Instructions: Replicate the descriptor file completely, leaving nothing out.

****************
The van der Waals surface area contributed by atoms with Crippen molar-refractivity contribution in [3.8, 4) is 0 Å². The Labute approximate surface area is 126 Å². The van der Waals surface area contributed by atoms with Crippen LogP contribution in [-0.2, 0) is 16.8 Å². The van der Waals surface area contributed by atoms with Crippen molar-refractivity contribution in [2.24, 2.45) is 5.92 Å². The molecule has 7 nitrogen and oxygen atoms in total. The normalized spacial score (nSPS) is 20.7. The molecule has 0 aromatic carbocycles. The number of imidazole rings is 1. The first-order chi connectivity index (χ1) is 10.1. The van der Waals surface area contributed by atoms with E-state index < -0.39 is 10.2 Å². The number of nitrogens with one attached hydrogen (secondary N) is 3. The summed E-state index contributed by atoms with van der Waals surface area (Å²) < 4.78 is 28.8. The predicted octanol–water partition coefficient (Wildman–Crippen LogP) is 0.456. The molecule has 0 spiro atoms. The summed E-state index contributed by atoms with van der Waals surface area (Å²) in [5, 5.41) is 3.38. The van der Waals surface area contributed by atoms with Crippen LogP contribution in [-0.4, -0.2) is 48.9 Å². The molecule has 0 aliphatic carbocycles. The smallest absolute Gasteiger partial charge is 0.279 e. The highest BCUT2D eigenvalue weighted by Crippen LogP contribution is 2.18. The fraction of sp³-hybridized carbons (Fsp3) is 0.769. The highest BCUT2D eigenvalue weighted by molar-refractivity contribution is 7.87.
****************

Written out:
The van der Waals surface area contributed by atoms with Crippen molar-refractivity contribution in [3.8, 4) is 0 Å². The Labute approximate surface area is 126 Å². The van der Waals surface area contributed by atoms with Crippen LogP contribution in [-0.2, 0) is 16.8 Å². The van der Waals surface area contributed by atoms with Crippen molar-refractivity contribution in [2.24, 2.45) is 5.92 Å². The molecule has 7 nitrogen and oxygen atoms in total. The normalized spacial score (nSPS) is 20.7. The molecule has 0 aromatic carbocycles. The number of imidazole rings is 1. The first-order chi connectivity index (χ1) is 10.1. The van der Waals surface area contributed by atoms with E-state index < -0.39 is 10.2 Å². The number of nitrogens with one attached hydrogen (secondary N) is 3. The summed E-state index contributed by atoms with van der Waals surface area (Å²) < 4.78 is 28.8. The predicted octanol–water partition coefficient (Wildman–Crippen LogP) is 0.456. The molecule has 0 spiro atoms. The summed E-state index contributed by atoms with van der Waals surface area (Å²) in [5, 5.41) is 3.38. The van der Waals surface area contributed by atoms with Crippen LogP contribution in [-0.4, -0.2) is 48.9 Å². The molecule has 0 aliphatic carbocycles. The smallest absolute Gasteiger partial charge is 0.279 e. The highest BCUT2D eigenvalue weighted by Crippen LogP contribution is 2.18. The fraction of sp³-hybridized carbons (Fsp3) is 0.769. The highest BCUT2D eigenvalue weighted by molar-refractivity contribution is 7.87.